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Spanish Tapas More Than an Appetizer

After capping off my school year with countless papers and exams, I made it my personal mission to detox from academia in the most relaxing and cost-efficient way. After briefly surfing the web, I found a great deal on a flight to Barcelona, and decided there’d be no better place to calm my frontal cortex than a Spanish beach city. After checking into my hostel in the center of the gothic quarter, the front-desk worker jumped at the chance to recommend his personal favorite place for the Spanish finger food: tapas. I had heard of the culinary custom, but wasn’t familiar with what they entailed– which would soon prove to be an embarrassing mistake on my part.

My friends and I were quickly seated at an outdoor table on the bustling street, “La Rambla.” After ordering a pitcher of Sangria for the table to share, I asked the waiter to bring us some tapas. He then proceeded to ask me a question I should’ve seen coming: “Yes, or course! Which ones would you like?” You see, I had naively thought that “tapas” were some sort of food in-an-of-themselves, and so I wasn’t aware that tapas is actually an umbrella term for all sorts of delicious Spanish finger-foods. The waiter sensed my hesitation, and handed me a menu that not only listed the tapas, but also had pictures beneath to help us better understand what we were actually ordering. Normally I’m too proud to ask for the “tourist menu” full of pictures, but in that case I really couldn’t have been more grateful.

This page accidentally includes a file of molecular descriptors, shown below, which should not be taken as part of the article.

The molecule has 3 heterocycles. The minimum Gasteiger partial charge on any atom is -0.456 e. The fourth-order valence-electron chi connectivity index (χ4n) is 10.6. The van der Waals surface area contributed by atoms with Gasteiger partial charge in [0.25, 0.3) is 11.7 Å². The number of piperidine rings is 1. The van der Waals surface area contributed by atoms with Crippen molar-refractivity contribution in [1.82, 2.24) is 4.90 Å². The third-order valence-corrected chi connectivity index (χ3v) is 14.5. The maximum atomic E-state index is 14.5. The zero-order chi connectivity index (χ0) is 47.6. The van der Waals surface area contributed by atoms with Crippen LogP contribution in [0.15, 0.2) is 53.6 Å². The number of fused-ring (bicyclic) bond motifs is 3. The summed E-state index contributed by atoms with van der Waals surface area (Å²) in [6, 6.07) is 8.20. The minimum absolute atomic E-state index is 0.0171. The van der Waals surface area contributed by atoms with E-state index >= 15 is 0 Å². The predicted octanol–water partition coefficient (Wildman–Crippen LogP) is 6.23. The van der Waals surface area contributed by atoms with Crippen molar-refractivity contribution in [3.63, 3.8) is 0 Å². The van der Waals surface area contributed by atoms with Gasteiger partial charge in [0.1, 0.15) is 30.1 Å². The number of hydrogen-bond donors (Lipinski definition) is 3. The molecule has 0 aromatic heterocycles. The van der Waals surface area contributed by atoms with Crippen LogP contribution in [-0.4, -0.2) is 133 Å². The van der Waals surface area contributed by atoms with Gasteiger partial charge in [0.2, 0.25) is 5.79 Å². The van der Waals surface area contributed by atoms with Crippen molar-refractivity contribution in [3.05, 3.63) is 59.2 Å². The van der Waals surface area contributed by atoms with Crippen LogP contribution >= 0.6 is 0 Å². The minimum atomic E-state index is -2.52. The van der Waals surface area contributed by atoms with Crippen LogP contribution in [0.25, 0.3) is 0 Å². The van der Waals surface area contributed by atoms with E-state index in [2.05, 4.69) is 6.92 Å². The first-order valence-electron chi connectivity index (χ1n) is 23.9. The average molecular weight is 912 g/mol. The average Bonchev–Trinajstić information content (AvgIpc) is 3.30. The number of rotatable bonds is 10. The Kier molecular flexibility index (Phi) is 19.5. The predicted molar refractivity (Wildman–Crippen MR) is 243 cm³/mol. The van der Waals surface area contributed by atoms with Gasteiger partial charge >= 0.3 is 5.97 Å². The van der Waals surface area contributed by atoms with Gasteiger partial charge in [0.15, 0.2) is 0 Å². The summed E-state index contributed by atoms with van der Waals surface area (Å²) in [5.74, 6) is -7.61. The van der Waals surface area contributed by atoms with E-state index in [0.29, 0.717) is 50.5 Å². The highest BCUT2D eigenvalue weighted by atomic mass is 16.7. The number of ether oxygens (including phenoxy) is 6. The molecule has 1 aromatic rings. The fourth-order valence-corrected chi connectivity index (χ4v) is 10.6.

Now, maybe you’re reading this and thinking, “Of course I knew that tapas weren’t just one food! Who does this guy think he is calling himself a traveler!” Well, you are admittedly better than me. But if by chance you’re like me, and never got around to learning the intricacies of Spanish cuisine, I’ll gladly share a few anecdotes to ensure that you don’t embarrass yourself like I did!

Tapas are small sharing-sized dishes that are most often accompanied by Sangria, or other alcoholic drinks. According to Spanish legend, King Alfonso X was once sickened by a severe stomach ailment that only allowed him to consume small-plates of food spread out over time. Although some historians rather believe that the dishes originated among farmers who needed small, portable dishes to carry with them in the field while working. Either way, when standing anywhere in present-day Spain you’re never more than a stone’s throw away from a Tapas Bar.

If you’re a tapas novice, or simply just need some brushing up– here are some quick rules to help you look like a tapas expert:

  1. Tapas are seldom served without an accompanying drink, so make sure to order one to sip along with all the snacking.

  2. Tapas aren’t meant to take the place of a meal, but rather be eaten between them.

  3. There are no rules! Tapas are meant to bring people together through conversation, and you’ll be golden as long as you follow the flow of things and remember to relax! Tapas can really be anything– think nuts, olives, cheeses, meats, and various forms of potato– all that really matters is the conversation happening around them.

On a last note– tapas are traditionally a Spanish food, but are becoming ever more popular in the USA! If you’re interested in meeting friends, old or new, for a talk and a quick bite, I highly recommend checking out a local tapas restaurant.



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